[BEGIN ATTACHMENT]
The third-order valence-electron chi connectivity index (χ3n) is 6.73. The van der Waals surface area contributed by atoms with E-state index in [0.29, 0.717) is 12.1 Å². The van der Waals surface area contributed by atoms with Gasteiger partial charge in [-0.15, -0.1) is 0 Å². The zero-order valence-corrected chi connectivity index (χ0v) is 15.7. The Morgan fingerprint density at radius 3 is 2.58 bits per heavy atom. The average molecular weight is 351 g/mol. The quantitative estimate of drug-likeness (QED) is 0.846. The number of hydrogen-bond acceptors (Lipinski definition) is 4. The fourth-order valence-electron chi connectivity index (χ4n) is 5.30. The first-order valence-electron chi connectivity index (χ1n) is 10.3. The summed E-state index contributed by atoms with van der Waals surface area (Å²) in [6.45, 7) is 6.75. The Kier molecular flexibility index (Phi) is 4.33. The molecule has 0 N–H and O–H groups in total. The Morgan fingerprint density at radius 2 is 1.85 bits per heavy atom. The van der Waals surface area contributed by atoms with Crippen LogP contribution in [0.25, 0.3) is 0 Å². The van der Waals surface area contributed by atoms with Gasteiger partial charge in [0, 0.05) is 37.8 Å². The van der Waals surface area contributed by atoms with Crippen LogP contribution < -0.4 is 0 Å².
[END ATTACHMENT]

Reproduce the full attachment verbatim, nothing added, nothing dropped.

The third-order valence-electron chi connectivity index (χ3n) is 6.73. The van der Waals surface area contributed by atoms with E-state index in [0.29, 0.717) is 12.1 Å². The van der Waals surface area contributed by atoms with Gasteiger partial charge in [-0.15, -0.1) is 0 Å². The zero-order valence-corrected chi connectivity index (χ0v) is 15.7. The Morgan fingerprint density at radius 3 is 2.58 bits per heavy atom. The average molecular weight is 351 g/mol. The quantitative estimate of drug-likeness (QED) is 0.846. The number of hydrogen-bond acceptors (Lipinski definition) is 4. The fourth-order valence-electron chi connectivity index (χ4n) is 5.30. The first-order valence-electron chi connectivity index (χ1n) is 10.3. The summed E-state index contributed by atoms with van der Waals surface area (Å²) in [6.45, 7) is 6.75. The Kier molecular flexibility index (Phi) is 4.33. The molecule has 0 N–H and O–H groups in total. The Morgan fingerprint density at radius 2 is 1.85 bits per heavy atom. The van der Waals surface area contributed by atoms with Crippen LogP contribution in [0.25, 0.3) is 0 Å². The van der Waals surface area contributed by atoms with Gasteiger partial charge in [0, 0.05) is 37.8 Å². The van der Waals surface area contributed by atoms with Crippen LogP contribution < -0.4 is 0 Å².